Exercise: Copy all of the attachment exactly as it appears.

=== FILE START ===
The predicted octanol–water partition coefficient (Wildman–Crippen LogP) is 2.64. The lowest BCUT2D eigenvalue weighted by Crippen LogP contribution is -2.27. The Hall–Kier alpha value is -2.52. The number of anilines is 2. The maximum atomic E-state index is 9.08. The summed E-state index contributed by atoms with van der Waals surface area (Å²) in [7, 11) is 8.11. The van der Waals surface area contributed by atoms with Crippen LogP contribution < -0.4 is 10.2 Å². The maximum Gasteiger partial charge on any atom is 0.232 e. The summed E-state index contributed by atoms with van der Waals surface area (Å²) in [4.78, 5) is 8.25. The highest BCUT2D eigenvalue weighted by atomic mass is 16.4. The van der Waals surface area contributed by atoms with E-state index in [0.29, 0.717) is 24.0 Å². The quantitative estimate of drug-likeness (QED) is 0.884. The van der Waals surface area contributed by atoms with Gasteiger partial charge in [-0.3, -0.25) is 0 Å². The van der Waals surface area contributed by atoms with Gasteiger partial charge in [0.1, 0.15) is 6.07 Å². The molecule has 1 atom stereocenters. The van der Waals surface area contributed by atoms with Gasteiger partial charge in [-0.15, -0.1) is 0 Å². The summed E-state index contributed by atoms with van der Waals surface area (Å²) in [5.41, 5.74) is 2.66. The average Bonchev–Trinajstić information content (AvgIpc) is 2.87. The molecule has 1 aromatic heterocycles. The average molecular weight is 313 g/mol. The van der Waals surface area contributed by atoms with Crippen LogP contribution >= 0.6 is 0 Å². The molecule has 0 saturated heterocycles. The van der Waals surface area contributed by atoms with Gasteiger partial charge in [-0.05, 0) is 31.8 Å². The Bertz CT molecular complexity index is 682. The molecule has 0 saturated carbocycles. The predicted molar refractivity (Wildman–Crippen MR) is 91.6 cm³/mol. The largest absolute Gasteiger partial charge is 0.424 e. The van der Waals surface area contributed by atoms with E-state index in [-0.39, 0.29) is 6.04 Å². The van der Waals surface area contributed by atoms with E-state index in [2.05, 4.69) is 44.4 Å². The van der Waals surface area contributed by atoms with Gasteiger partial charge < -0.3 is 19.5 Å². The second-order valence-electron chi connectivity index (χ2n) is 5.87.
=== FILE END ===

The predicted octanol–water partition coefficient (Wildman–Crippen LogP) is 2.64. The lowest BCUT2D eigenvalue weighted by Crippen LogP contribution is -2.27. The Hall–Kier alpha value is -2.52. The number of anilines is 2. The maximum atomic E-state index is 9.08. The summed E-state index contributed by atoms with van der Waals surface area (Å²) in [7, 11) is 8.11. The van der Waals surface area contributed by atoms with Crippen LogP contribution < -0.4 is 10.2 Å². The maximum Gasteiger partial charge on any atom is 0.232 e. The summed E-state index contributed by atoms with van der Waals surface area (Å²) in [4.78, 5) is 8.25. The highest BCUT2D eigenvalue weighted by atomic mass is 16.4. The van der Waals surface area contributed by atoms with E-state index in [0.29, 0.717) is 24.0 Å². The quantitative estimate of drug-likeness (QED) is 0.884. The van der Waals surface area contributed by atoms with Gasteiger partial charge in [-0.3, -0.25) is 0 Å². The van der Waals surface area contributed by atoms with Gasteiger partial charge in [0.1, 0.15) is 6.07 Å². The molecule has 1 atom stereocenters. The van der Waals surface area contributed by atoms with Gasteiger partial charge in [-0.15, -0.1) is 0 Å². The summed E-state index contributed by atoms with van der Waals surface area (Å²) in [5.41, 5.74) is 2.66. The average Bonchev–Trinajstić information content (AvgIpc) is 2.87. The molecule has 1 aromatic heterocycles. The average molecular weight is 313 g/mol. The van der Waals surface area contributed by atoms with Crippen LogP contribution >= 0.6 is 0 Å². The molecule has 0 saturated heterocycles. The van der Waals surface area contributed by atoms with Gasteiger partial charge in [-0.05, 0) is 31.8 Å². The Bertz CT molecular complexity index is 682. The molecule has 0 saturated carbocycles. The predicted molar refractivity (Wildman–Crippen MR) is 91.6 cm³/mol. The largest absolute Gasteiger partial charge is 0.424 e. The van der Waals surface area contributed by atoms with E-state index in [-0.39, 0.29) is 6.04 Å². The van der Waals surface area contributed by atoms with E-state index in [2.05, 4.69) is 44.4 Å². The van der Waals surface area contributed by atoms with Gasteiger partial charge < -0.3 is 19.5 Å². The second-order valence-electron chi connectivity index (χ2n) is 5.87.